Currently reading: Nearly new buying guide: Renault Kadjar
Used examples are approaching half their original price

The Renault Kadjar is a stylish approach to a market segment marred by designs that some say are becoming increasingly bland.

When it was launched in 2015 with a price tag of £17,995, one of the other key draws of this family SUV was its value for money. And prices are even more enticing today, as used Kadjars with fewer than 30,000 miles on the clock start at around £10,000.

What exactly are you getting for the money? While the Kadjar can’t quite match its Mk2 Nissan Qashqai relation for refinement, it offers hatchback-like handling, good performance, strong standard kit and, to our eyes, a prettier design.

Practicality is good too. With its two-tier boot floor lowered, the Kadjar offers a respectable 472 litres of luggage capacity (more than the Qashqai, at 430 litres), growing to 1478 litres when the rear seats are folded flat.

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The Kadjar was available initially with three engines. The sole petrol option was a 128bhp turbocharged 1.2-litre unit (TCe) getting 50.4mpg. A 1.5-litre four-cylinder engine (dCi) opened the diesel range with 108bhp and up to 74mpg; and then there was a 1.6-litre four-cylinder diesel with 128bhp, 58.8mpg and the option of four-wheel drive.

The best and most refined Kadjar engines, however, were added after the model’s 2019 update, which also brought a more modern-looking design. The new 1.3-litre three-cylinder turbo petrol (co-engineered with Mercedes-Benz and therefore also used in the A-Class) was introduced in 138bhp and 158bhp guises.

Both these petrol units are good choices, with improved low-range torque over the previous ones, so much so that 70% of buyers opted for one over a diesel. Both were also sold with either a manual or an automatic gearbox.

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Car review

Renault's Qashqai-based crossover aims to do the same job as its sibling but for less money. So we find out if the Kadjar represents good value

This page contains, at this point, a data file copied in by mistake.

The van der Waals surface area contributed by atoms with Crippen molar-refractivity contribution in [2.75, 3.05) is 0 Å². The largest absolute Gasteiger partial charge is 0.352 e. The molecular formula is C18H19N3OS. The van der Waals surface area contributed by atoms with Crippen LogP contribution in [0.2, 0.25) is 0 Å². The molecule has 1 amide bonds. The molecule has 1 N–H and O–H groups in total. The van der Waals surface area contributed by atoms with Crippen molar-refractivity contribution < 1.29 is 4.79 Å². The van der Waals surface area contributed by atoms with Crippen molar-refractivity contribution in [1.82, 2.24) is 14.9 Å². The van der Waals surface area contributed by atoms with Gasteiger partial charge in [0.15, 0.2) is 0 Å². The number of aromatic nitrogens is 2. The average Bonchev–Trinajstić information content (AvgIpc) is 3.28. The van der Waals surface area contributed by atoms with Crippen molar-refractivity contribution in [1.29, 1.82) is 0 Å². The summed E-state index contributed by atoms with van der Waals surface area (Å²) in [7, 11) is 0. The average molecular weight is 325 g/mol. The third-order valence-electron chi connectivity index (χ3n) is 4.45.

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Meanwhile, the diesel units were made cleaner and renamed Blue dCi. They produce 113bhp and 148bhp. Also introduced was a 1.6-litre diesel that offered 163bhp, with a six-speed manual gearbox, a 0-62mph time of 9.9sec and up to 42.9mpg.

These diesels weren’t around for long, though, being removed from the range in 2020 as part of Renault’s move towards cleaner fuels.

Despite that shift, though, there aren’t any electrified powertrains available in the Kadjar. For that, you will have to wait for its replacement, the Austral, which is due to arrive later this year.

Four specification levels were available at launch: Expression+, Dynamique Nav, Dynamique S Nav and Signature Nav. Dynamique Nav is the one to choose, with climate control and a 7.0in touchscreen infotainment system with sat-nav.

The hierarchy was adjusted at the 2019 facelift, changing to Play, Iconic, S-Edition and GT-Line. The Kadjar gained 17in wheels, automatic lights, automatic wipers, a new 7.0in infotainment touchscreen, cruise control and climate control as standard.

Iconic is our trim of choice on cars of this age, thanks to 19in wheels, a DAB radio, a reversing camera, keyless entry, sat-nav and front and rear parking sensors.

Need to know

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Cars in our recommended pre-facelift trim, Dynamique Nav, start at around £10,500 on the used market today, and you get a lot of equipment for the money. Signature Nav cars are priced from around £12,000, or you can opt for a post-facelift Iconic car for about £14,500. Top-of-the-range GT-Line cars start at around £15,500.

The Kadjar finished as the seventh most reliable out of 28 family SUVs in the most recent What Car? Reliability Survey, with a great score of 96.9%. It finished behind the Mitsubishi Eclipse Cross (100%) and the Hyundai Tucson (97.8%) but far ahead of the Nissan Qashqai (86.6%) and the Peugeot 3008 (85.2%).

Buyer beware

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Warranty watch

While the Kadjar was launched with a warranty and assistance package that protected it against defects recognised by Renault for four years or 100,000 miles, models made after 2019 are covered for only three years from the date of first registration. It’s likely that a lot of the examples on the used market will be nearing the end of their warranty periods.

Errant airbags

A total of 10,613 Kadjars built from 1 July 2015 to 31 March 2016 were recalled in 2016 as the side airbags could fail to deploy (or deploy incorrectly) in an accident. Renault dealers should fix this free of charge.

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Our pick

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1.3 TCe: The later petrol unit isn’t bad for efficiency and running costs, and it offers refined daily performance that suits the Kadjar well.

Our top spec

Dynamique Nav: Infotainment is a key consideration for most these days, and Dynamique Nav trim adds the 7.0in touchscreen and other assorted items for good measure.

Wild card

Peugeot 3008: This French rival offers a smarter interior and hybrid power so you can pinch the pennies. It looks fresher than the Kadjar to boot.

Ones we found

2016 Kadjar 1.5 dCi Dynamique S Nav, 4000 miles, £11,981

2019 Kadjar 1.3 TCe Dynamique Nav, 12,000 miles, £12,150

2019 Kadjar 1.3 TCe Dynamique S Nav, 25,000 miles, £13,930

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